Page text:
Now there are 2 things wrong with this picture, #1-this is the PERFECT example of how some parents really lack discipline for their children..I would NEVER allow my children to push through a crowd to get to a door....our whole civilation is based off waiting turns, and by pushing ahead is no more different then cutting in line. #2-if you are walking down a halway and see a child trying to keep up and walk, you either say EXCUSE me to notify the child that you would like to get by, or you just I don't know have some respect and WAIT....Now when these moms get to the door they sit and wait with the door open for us, and I just couldn't help but think "gee if you were just going to sit here and look at me, was it necessary for you to almost knock over my kid to get there faster? did I miss the memo that we were in a race? And then my wonderful husband says "thanks, but you know we were all going the same place was it necessary for you to be so rude? and almost knock over my son?" the woman said NOTHING...not a thing. No apology, no nothing...Now is it selfish for us to think people should be more considerate of people that are a little slower? I mean seriously?

Which brings us to WOMP WOMP WOMP! after getting home, Cody finally says to me..."mom I thought we were suppose to have therapy today...who cancelled" I said the PT....he then says "Oh...the PT....WOMP WOMP WOMP!" once again this 6 year old can put it in elementary terms for us all to understand...He really says the funniest things sometimes...

Thursday, January 21, 2010


"Ouch...That wasn't suppose to happen" out of the mouth of babes. That is how Cody responded this morning on the way to his room, to retrieve his blanket, and before he could get there he fell. He responded with above mentioned phrase, and got right back up and went on his way, and made it back again without a hitch. Makes me think about how many times in life we all hit a bump and fall.

As adults, we hit a bump, we fall, and we shake that fist at God...or use some choice 4 letter words....we never seem to just pick ourselves up again and move on. We are continually trying to make sense of everything, find a reason for everything, or we try to blame someone else for our problems. We could all learn something from a child who never takes things for granted. We should all be so lucky to look at those bumps in the road of life, and say "well that wasn't suppose to happen" and then just continue on our path.

The one thing I have learned from children, particularly children with special needs is that they never dwell much on the things they can't control, or the things they can't change. Their attitudes are both elementary, and inspiring,....many grown ups, who lose motor function, or have a medical set back, or even a set back that isn't medically related get angry, they always ask why..."why God did you do this to me".....Cody would never even think to ask that question, he is happy in life just the way he is. I envy him and all children like him. They love life...for life....they aren't expecting anything in return, they aren't angry at the world....and I feel lucky that Cody is in my family, because he teaches me more and more every day that we should all be very appreciative for what we have been given, and dwell less on what we have not.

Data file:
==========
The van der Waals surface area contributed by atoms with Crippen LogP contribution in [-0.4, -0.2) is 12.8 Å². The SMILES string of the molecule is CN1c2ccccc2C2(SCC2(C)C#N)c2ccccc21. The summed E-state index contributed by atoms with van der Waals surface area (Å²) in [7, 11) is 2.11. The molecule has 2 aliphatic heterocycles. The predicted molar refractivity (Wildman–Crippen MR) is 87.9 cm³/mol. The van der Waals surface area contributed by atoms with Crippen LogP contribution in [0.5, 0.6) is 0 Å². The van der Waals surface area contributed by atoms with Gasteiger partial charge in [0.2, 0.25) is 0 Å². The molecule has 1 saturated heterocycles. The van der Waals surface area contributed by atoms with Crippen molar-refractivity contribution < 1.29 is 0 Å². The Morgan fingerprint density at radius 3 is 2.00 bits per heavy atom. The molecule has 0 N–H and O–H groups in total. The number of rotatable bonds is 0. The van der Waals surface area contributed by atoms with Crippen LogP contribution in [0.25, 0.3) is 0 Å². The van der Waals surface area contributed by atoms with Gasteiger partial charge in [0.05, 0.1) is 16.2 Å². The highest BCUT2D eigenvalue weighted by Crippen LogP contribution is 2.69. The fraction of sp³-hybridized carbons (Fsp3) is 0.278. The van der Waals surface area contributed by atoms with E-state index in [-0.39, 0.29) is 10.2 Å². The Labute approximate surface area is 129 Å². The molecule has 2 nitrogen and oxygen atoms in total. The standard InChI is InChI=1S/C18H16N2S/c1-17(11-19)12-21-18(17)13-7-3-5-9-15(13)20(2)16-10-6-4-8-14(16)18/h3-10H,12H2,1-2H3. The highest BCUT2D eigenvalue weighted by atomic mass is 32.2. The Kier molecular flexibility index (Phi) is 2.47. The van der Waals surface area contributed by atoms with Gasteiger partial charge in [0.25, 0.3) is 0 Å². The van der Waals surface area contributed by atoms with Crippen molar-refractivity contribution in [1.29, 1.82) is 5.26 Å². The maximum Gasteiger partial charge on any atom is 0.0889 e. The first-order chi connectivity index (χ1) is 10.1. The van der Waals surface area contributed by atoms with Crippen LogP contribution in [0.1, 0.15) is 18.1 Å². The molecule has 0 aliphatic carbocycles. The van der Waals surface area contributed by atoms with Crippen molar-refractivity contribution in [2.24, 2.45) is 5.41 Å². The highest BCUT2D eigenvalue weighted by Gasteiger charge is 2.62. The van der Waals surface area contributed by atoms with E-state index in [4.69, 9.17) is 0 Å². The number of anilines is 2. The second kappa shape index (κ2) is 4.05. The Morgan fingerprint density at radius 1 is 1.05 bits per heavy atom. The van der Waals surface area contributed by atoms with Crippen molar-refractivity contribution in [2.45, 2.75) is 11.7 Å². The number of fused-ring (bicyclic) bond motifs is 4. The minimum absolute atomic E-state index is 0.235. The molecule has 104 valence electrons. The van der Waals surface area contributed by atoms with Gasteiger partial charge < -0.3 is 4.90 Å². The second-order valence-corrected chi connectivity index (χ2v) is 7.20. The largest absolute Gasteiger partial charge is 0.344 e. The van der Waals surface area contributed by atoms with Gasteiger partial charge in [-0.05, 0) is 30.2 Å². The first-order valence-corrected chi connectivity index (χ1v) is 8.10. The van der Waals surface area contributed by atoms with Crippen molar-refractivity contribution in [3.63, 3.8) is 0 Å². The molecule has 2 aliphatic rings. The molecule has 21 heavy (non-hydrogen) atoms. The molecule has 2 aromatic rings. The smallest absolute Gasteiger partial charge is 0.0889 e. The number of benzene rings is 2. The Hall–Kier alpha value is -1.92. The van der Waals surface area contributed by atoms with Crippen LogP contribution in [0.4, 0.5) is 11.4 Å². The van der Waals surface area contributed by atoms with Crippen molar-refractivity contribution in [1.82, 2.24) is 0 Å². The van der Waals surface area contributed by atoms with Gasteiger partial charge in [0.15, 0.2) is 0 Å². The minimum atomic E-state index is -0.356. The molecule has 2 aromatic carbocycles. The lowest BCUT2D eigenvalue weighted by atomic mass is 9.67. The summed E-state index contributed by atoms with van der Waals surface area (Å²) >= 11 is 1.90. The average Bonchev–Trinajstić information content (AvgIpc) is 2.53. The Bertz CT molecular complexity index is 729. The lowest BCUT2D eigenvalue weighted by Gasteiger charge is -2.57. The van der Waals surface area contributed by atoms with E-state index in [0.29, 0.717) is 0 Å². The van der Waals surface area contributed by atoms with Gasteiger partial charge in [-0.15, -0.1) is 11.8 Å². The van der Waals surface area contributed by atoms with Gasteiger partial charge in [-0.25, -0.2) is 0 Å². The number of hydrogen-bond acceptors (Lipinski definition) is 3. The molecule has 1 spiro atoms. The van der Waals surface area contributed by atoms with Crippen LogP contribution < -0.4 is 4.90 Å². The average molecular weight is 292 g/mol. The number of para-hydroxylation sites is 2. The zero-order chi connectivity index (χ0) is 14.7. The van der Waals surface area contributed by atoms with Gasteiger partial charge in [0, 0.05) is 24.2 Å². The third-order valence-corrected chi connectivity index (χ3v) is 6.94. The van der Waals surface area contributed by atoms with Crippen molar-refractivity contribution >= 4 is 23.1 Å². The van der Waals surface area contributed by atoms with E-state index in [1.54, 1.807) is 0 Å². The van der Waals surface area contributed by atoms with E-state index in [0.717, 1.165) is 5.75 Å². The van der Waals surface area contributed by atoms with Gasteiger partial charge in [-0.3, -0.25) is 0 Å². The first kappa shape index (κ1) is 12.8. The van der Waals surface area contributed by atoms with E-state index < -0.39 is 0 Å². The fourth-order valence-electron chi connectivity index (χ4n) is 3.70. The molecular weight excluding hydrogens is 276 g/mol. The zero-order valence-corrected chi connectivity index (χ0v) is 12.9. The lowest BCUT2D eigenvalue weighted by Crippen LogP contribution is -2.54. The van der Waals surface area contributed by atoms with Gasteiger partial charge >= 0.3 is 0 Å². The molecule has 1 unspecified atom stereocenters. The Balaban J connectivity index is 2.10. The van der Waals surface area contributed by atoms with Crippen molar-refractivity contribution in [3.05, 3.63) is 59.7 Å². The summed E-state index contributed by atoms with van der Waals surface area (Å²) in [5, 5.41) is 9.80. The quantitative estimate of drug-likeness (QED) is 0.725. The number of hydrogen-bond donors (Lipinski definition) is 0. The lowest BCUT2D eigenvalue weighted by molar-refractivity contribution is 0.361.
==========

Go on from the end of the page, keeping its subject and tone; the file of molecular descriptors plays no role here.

Tuesday, January 12, 2010

The Frustrations of Awareness

Many people that I speak to are suprised to find out the prevalence of Cerebral Palsy. A new study done just a couple years ago, through the CDC found that 1 in 278 children have CP. But if the prevalence is so high, why is it that no one seems to know what it is? Austism is everywhere, and while I don't minimize the need for research and awareness of Autism, I wonder why it is that society seems to think that it is the only disorder worth studying or cureing. In 2008, Austism according to the NIH recieved about $128 Million in funding. CP got a whopping $18 Million, and while $18 Million Dollars is nothing to sneeze at, I wonder why it is that it is so uneven. Autism is everywhere, even making an appearance in all Presidential promises, Obama in his campaign pleged Millions more in research and education money for autism, and again pleged more durring his Stimulus package. But yet, the House of Appropriations continues to deny more funding to start an Epidemiology and National Registry for CP. These things have a price tag of $10 Million Dollars....why is it that Autism, can recieve hundreds of millions of dollars, while our funding needs are continually denied.

I know there are some of you screaming at the computer monitor right now shaking your finger telling me that Autism is a serious disorder, and deserves every penny they recieve...and I would agree with you...however, Autism is not the only childhood disorder worthy of money or attention or compassion. Nor is Cerebral Palsy, there are many MANY other disorders out there that get no funding at all, but my question is why? Why? Why is the funding so uneven? It has literally gotten to the point for me, that when I hear someone ask me at the grocery store, if I'd like to donate an extra dollar to my purchase for autims research, I want to respond...."sure if you want to donate a dollar for Cerebral Palsy research" I cringe, and I want to stand in the middle of the store and throw a tantrum like a 3 year old, demanding my piece of the pie.